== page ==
Latest spate of murders 'linked' to drug gang
Gardai believe that new group of young dealers are responsible
By JIM CUSACK
Sunday August 17 2008
GARDAI believe that the murders of four men in the past month from the Finglas and Coolock areas of Dublin -- including two cases in which bodies have yet to be found -- are connected to the emergence of a new gang of drug dealers on the north side of the city.
A gang which had dominated the drug scene in the northern and north western suburbs of the city has been pushed out and replaced by a younger gang following the brief spate of killings in five days last month. The ousted gang had previously taken over control of the area in the late 1990s and were associates of John Gilligan's gang.
It marks a significant shift in power in the city's drugs trade with gardai trying to establish if this might lead to further bloodletting.
Sources said that the killings last month marked the swift rise to power of a ruthless gang of young drug dealers, who have now achieved a dominant position in the drugs trade in a large area stretching from Baldoyle to Finglas. This area has been beset by feuding in recent years, but gardai say that last month's violence in which there was at least one attempted murder and four murders appears to have marked the successful takeover by a low-profile but ruthless gang.
On July 18, Anthony Foster, 34, was shot dead as he emerged from his girlfriend's flat at Cromcastel Court, and within 12 hours Trevor Walsh, 33, was shot dead at Valley Park Road in Finglas. Four days later, two men, Alan Napper, 37, and David Lindsay, 36, disappeared and gardai believe they were murdered.
Napper and Lindsay, both with a number of addresses in Moyne Road and Seacliff Road, Baldoyle and Grattan Lodge, Donaghmede, were last reported alive visiting a public house in Clane, Co Kildare. Gardai have yet to establish the exact details of their movements, but admit they have no idea what happened to the two after they were seen in the Clane area on July 23.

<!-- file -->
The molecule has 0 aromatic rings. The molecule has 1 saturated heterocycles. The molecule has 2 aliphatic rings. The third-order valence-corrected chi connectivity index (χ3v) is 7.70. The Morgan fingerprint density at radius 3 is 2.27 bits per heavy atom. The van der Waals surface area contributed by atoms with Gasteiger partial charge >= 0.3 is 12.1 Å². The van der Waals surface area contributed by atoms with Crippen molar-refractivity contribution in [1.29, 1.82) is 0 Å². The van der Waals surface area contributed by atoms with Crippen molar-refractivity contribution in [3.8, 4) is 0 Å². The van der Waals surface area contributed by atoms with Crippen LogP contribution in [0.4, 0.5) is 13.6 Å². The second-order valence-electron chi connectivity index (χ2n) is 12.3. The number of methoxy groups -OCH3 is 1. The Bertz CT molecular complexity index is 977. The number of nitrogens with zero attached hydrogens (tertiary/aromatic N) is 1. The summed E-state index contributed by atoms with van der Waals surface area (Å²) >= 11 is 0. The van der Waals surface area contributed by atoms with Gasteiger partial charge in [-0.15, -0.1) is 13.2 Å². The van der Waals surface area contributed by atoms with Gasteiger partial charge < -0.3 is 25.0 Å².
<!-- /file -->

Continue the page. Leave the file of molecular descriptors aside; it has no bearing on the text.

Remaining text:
Lindsay was arrested and questioned in connection with the kidnapping of Helen Judge in September 2002, but was never charged. At the time, Ms Judge's ex-husband, Liam, was living with John Gilligan's daughter, Tracey, in Spain where he owned the public house known as Judge's Chambers. Gardai said that Liam Judge was running Gilligan's drugs distribution operations in Ireland at the time.
Gardai never fully established why Ms Judge was kidnapped, but suspected that close associates of Gilligan's were behind it.
According to garda sources, it appears that the long-time associates of John Gilligan have now been pushed out of the drugs trade in Dublin.
Gilligan was attacked in Portlaoise Prison last month by a young prisoner and had to be taken into protective custody. One source said that Gilligan has lost his power in the criminal world in Ireland and the new gangs that have emerged have no fear of his remaining network of ageing gangsters.
- JIM CUSACK